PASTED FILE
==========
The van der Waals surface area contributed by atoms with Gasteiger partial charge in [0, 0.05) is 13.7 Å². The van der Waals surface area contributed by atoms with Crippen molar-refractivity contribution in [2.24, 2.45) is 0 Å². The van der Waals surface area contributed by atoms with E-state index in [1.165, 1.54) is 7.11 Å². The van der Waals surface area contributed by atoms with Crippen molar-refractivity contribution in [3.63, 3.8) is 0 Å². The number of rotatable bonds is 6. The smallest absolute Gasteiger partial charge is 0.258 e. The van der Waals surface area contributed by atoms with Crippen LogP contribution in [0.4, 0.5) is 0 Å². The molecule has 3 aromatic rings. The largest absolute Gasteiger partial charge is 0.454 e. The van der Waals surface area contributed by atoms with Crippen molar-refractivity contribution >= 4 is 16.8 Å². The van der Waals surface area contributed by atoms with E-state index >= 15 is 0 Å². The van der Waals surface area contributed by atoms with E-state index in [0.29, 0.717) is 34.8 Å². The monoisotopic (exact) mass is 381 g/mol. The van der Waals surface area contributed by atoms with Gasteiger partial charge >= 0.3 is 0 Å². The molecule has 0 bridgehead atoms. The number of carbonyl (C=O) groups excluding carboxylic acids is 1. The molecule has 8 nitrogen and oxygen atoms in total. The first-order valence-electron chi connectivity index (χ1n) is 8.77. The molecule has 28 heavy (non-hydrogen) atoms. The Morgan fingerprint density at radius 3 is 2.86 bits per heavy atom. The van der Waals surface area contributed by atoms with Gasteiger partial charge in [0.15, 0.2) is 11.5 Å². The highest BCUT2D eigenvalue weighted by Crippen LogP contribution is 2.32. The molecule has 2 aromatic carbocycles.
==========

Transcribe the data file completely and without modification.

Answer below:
The van der Waals surface area contributed by atoms with Gasteiger partial charge in [0, 0.05) is 13.7 Å². The van der Waals surface area contributed by atoms with Crippen molar-refractivity contribution in [2.24, 2.45) is 0 Å². The van der Waals surface area contributed by atoms with E-state index in [1.165, 1.54) is 7.11 Å². The van der Waals surface area contributed by atoms with Crippen molar-refractivity contribution in [3.63, 3.8) is 0 Å². The number of rotatable bonds is 6. The smallest absolute Gasteiger partial charge is 0.258 e. The van der Waals surface area contributed by atoms with Crippen LogP contribution in [0.4, 0.5) is 0 Å². The molecule has 3 aromatic rings. The largest absolute Gasteiger partial charge is 0.454 e. The van der Waals surface area contributed by atoms with Crippen molar-refractivity contribution >= 4 is 16.8 Å². The van der Waals surface area contributed by atoms with E-state index >= 15 is 0 Å². The van der Waals surface area contributed by atoms with E-state index in [0.29, 0.717) is 34.8 Å². The monoisotopic (exact) mass is 381 g/mol. The van der Waals surface area contributed by atoms with Gasteiger partial charge >= 0.3 is 0 Å². The molecule has 0 bridgehead atoms. The number of carbonyl (C=O) groups excluding carboxylic acids is 1. The molecule has 8 nitrogen and oxygen atoms in total. The first-order valence-electron chi connectivity index (χ1n) is 8.77. The molecule has 28 heavy (non-hydrogen) atoms. The Morgan fingerprint density at radius 3 is 2.86 bits per heavy atom. The van der Waals surface area contributed by atoms with Gasteiger partial charge in [0.15, 0.2) is 11.5 Å². The highest BCUT2D eigenvalue weighted by Crippen LogP contribution is 2.32. The molecule has 2 aromatic carbocycles.